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Kent: Crematorium scatters ashes early

Published by in English ·
Tags: KentCrematoriumscattersashesearly

A Kent family say they'll never get closure after a crematorium scattered their dad's ashes without them.

Heather Brown, 50, from Whitstable, was devastated to learn Barham Crematorium had spread 86-year-old Leonard Stanley Adkins' ashes the day after he was cremated.

The family were present with a priest for the scattering of their mother's ashes in 2003 and had hoped to do the same with their dad, pictured above with wife Gwendoline.

Miss Brown learnt the news from a letter sent to her from after the cremation on October 13.

She said: "I was shocked, I couldn't believe they'd gone and done it without us.

"I felt that all my family would blame me because I did all the arrangements - but it's not my fault."

Miss Brown signed a form stating she wanted her dad's remains to be scattered next to their mother, but the contract stated this wouldn't happen within a month of cremation.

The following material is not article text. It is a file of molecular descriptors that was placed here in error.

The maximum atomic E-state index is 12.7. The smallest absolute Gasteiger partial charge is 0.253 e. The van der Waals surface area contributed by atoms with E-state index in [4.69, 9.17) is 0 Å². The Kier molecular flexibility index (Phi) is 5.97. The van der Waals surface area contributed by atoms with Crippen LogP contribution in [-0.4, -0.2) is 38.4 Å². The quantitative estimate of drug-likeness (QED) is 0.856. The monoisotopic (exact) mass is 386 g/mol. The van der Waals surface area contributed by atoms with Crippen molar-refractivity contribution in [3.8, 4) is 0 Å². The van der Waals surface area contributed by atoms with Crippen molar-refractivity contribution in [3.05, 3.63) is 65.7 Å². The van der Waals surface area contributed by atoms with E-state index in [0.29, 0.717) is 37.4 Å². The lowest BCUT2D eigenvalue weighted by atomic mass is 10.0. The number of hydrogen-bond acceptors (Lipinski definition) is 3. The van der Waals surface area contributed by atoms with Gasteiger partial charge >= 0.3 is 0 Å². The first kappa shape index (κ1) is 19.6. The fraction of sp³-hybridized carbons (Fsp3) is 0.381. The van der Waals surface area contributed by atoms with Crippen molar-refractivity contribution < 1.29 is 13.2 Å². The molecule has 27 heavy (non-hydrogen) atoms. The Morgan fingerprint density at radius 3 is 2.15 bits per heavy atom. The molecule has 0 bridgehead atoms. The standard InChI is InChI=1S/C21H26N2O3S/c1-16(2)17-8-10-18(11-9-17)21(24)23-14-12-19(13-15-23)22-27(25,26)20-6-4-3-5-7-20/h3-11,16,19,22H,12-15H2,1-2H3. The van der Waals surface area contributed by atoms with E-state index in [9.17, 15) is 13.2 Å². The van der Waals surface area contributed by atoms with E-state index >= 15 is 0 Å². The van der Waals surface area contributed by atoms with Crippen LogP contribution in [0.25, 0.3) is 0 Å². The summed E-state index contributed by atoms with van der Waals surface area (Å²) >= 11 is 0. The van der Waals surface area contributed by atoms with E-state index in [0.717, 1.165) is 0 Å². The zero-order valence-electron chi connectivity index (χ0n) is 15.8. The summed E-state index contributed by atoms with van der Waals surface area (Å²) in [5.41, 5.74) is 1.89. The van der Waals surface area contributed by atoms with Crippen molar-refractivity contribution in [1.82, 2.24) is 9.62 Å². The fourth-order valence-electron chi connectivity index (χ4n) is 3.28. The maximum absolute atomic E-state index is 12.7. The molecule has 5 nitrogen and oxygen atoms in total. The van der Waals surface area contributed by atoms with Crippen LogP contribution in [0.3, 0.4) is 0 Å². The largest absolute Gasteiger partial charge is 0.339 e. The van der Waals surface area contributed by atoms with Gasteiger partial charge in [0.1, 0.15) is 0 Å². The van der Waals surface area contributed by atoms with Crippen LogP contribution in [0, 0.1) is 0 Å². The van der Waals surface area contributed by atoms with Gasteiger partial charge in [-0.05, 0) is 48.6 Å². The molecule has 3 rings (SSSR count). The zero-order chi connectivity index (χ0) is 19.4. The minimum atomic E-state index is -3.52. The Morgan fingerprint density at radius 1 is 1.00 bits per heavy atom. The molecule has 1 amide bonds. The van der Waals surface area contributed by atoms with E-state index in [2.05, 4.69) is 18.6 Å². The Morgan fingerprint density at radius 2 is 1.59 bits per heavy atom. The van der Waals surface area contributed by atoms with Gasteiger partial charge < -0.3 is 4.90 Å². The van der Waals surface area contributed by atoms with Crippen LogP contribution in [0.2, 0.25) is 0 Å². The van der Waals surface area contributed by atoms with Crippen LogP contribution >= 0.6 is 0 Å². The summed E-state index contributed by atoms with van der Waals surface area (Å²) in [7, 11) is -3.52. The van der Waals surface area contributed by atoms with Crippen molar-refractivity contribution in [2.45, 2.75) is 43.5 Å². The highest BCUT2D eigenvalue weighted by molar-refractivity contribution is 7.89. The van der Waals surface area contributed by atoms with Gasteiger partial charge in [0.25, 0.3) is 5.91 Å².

Barham crematorium say it is its policy to scatter remains the day after cremation, but this was not mentioned on the form which Ms Brown had signed.

Miss Brown added: "I thought they'd ring me to say my dad's ashes are ready and give me an option for when we can come and witness the scattering."

Heather's brother Paul Adkins, 46, from Walderslade said: "I wanted to say goodbye to my father - that was supposed to be our private sending off for him and we never got it."

She phoned the funeral directors, who said they were disappointed at what had happened.

Tim Welch, managing director of A Welch & Sons funeral directors said: "We understand the family's dissatisfaction. In my 20 years this has only occurred once before at Barham and we understand there's no way it can be rectified for any bereaved family."

He added: "The issue with the paperwork not being clear has been raised in the past."

Manager Richard Schacht of Charing Crematorium, which is owned by the same company as Barham, said: "Since this case the form instructing families what to do with cremated remains has been changed to stop any further confusion."

Ms Brown said: "If there's anything they can do it would be to let us put our father's name in the remembrance book for no charge. It's not about the money, but it would mean something to the family."




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